The process became so prevalent that some investigators believe 10% of the stock grants made nationwide were issued under these false pretenses.
A series of academic studies was responsible for bringing the backdating scandal to light.
A 1982 amendment to the tax code created an incentive for executives and their employers to work together to break the law.
A series of two follow-up studies by professors elsewhere suggested that the uncanny ability to time options grants could only have happened if the granters knew the prices in advance.
A Pulitzer Prize-winning story published in The Wall Street Journal finally blew the lid off of the scandal.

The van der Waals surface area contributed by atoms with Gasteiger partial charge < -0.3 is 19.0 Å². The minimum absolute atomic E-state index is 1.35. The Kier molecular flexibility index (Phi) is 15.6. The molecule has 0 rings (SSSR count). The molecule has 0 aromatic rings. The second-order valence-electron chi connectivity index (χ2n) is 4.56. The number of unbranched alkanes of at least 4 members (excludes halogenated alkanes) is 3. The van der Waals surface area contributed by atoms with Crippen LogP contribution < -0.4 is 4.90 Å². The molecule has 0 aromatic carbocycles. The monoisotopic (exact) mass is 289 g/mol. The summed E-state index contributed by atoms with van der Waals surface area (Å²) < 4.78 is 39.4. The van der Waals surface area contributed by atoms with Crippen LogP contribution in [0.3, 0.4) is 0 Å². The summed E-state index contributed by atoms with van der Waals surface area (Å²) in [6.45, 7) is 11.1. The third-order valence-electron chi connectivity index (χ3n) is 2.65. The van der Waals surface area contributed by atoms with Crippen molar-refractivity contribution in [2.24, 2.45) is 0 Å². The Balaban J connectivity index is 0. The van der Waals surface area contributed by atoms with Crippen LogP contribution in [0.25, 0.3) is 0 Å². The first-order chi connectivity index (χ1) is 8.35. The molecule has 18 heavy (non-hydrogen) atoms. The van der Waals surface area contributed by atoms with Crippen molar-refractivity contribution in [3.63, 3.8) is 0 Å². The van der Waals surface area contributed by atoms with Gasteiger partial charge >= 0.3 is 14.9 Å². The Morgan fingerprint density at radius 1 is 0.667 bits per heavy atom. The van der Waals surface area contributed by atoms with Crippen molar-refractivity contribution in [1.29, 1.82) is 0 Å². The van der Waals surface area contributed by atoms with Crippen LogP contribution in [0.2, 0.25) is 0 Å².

Law360 (June 3, 2008, AM EDT) -- Data management company Brocade Communications Systems Inc.
has agreed to pay shareholders 0 million in what is to date the largest settlement of a class action stemming from the far-reaching options backdating scandal.
Other shareholder lawsuits, including shareholder fraud lawsuits, remain pending.